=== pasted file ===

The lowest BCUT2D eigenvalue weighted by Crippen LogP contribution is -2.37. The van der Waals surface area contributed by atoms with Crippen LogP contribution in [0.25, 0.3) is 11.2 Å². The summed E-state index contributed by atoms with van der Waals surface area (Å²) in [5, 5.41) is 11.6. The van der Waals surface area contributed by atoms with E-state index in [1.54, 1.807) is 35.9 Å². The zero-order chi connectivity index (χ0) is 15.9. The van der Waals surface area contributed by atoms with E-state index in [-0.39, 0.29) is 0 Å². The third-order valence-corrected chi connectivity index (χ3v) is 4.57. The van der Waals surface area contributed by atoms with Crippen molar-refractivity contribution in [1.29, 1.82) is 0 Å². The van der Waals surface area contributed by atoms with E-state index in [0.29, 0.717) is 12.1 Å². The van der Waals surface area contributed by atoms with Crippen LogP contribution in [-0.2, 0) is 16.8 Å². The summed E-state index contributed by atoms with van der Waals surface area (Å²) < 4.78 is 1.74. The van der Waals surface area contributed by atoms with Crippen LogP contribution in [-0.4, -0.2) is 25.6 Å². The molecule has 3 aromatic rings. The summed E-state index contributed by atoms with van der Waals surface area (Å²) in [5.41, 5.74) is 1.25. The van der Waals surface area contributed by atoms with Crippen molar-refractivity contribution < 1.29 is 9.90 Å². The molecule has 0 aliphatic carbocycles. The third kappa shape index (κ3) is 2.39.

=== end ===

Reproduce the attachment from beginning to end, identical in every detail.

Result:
The lowest BCUT2D eigenvalue weighted by Crippen LogP contribution is -2.37. The van der Waals surface area contributed by atoms with Crippen LogP contribution in [0.25, 0.3) is 11.2 Å². The summed E-state index contributed by atoms with van der Waals surface area (Å²) in [5, 5.41) is 11.6. The van der Waals surface area contributed by atoms with E-state index in [1.54, 1.807) is 35.9 Å². The zero-order chi connectivity index (χ0) is 15.9. The van der Waals surface area contributed by atoms with E-state index in [-0.39, 0.29) is 0 Å². The third-order valence-corrected chi connectivity index (χ3v) is 4.57. The van der Waals surface area contributed by atoms with Crippen molar-refractivity contribution in [1.29, 1.82) is 0 Å². The van der Waals surface area contributed by atoms with E-state index in [0.29, 0.717) is 12.1 Å². The van der Waals surface area contributed by atoms with Crippen LogP contribution in [-0.2, 0) is 16.8 Å². The summed E-state index contributed by atoms with van der Waals surface area (Å²) < 4.78 is 1.74. The van der Waals surface area contributed by atoms with Crippen LogP contribution in [-0.4, -0.2) is 25.6 Å². The molecule has 3 aromatic rings. The summed E-state index contributed by atoms with van der Waals surface area (Å²) in [5.41, 5.74) is 1.25. The van der Waals surface area contributed by atoms with Crippen molar-refractivity contribution < 1.29 is 9.90 Å². The molecule has 0 aliphatic carbocycles. The third kappa shape index (κ3) is 2.39.